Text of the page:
Query: “Our employees are looking at some provision of the labour code and are stating that if they resign their settlement need to happen within two days of resignation”

Relevant Acts: Code on Wages 2019, Section 18- Time limit for payment of wages

Advisory: The aforementioned labour codes are still in draft rules stage and are yet to be notified. It will get notified in the near future.

Two days is the time defined in Central Act. The states have been given the powers to define their own time. Only when the Act gets notified, can we articulate on what the Time for our state is.

Relevant Act: ESI Act Section 45AA, EPF Act Section 7B

Advisory: These two Sections are not comparable. ESI Act Section 45AA, is a process of approaching an appellate authority for an interim appeal against an order passed under Section 45A, after paying 25% of the order value as deposit.

This interim appeal cannot be rejected by the authorities. They will anyway enquire the matter, provided the 25% of the order value is paid as deposit. And then pass an order under Section 45AA.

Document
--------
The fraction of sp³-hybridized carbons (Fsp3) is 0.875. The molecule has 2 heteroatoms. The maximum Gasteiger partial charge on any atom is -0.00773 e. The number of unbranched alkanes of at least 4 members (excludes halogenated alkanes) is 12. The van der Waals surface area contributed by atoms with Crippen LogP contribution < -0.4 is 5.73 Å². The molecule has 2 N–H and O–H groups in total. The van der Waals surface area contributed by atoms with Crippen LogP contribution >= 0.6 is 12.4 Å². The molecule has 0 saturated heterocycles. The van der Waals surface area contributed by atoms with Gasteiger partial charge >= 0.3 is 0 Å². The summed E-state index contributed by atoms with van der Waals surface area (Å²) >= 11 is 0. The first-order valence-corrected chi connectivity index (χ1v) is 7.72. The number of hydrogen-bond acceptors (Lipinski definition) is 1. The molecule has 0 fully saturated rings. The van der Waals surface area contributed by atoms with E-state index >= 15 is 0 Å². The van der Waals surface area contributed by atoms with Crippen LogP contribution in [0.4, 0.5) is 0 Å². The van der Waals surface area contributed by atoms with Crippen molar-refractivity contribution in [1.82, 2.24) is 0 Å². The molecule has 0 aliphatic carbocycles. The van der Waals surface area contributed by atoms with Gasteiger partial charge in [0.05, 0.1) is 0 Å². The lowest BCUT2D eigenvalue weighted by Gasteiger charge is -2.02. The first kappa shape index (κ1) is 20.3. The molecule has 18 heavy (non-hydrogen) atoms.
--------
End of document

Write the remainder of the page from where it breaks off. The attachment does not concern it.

Whereas in EPF Act Section 7B is not an appeal, but it is a request for review of the order passed under Section 7A.

In the request for review, the error (like a mathematical mistake) in the 7A order has to be clearly narrated or produce some crucial information that was missed during the 7A enquiry which is substantially affecting the order.

If the request for review is not strong enough, the authorities have the right to reject the 7B request. And if we want to challenge the matter in court, we cannot take the 7B rejection to court, as it is not a new order. Only the 7A order can be challenged in court.

So the two Act Sections are not comparable.

Relevant Act: Contract Act, Section 27

Advisory: In Indian context, the employer and employee are not seen on an equal footing by the courts. An employee’s employment is seen as a source of his survival and basic need.

In that context, an employer cannot curtail an employee’s future by stating that he cannot work for a competitor in future. Such a non-compete clause will be outrightly rejected by our courts.

The practical way would be to ring-fence certain positions where an employee is in a sensitive role, handling trade secrets. If employees in such positions are moving to a new organisation and if we can prove that they are exploiting those trade secrets and sensitive information to the detriment of your organisation, then we can enforce non-compete within the ambit of contracts Act.

For violations in such sensitive positions, we can override the trade infringement clause (which states that other businesses cannot be unduly disturbed as it infringes on their trade) of the Contract Act and enforce non-compete clause as the company trade secrets are being exploited.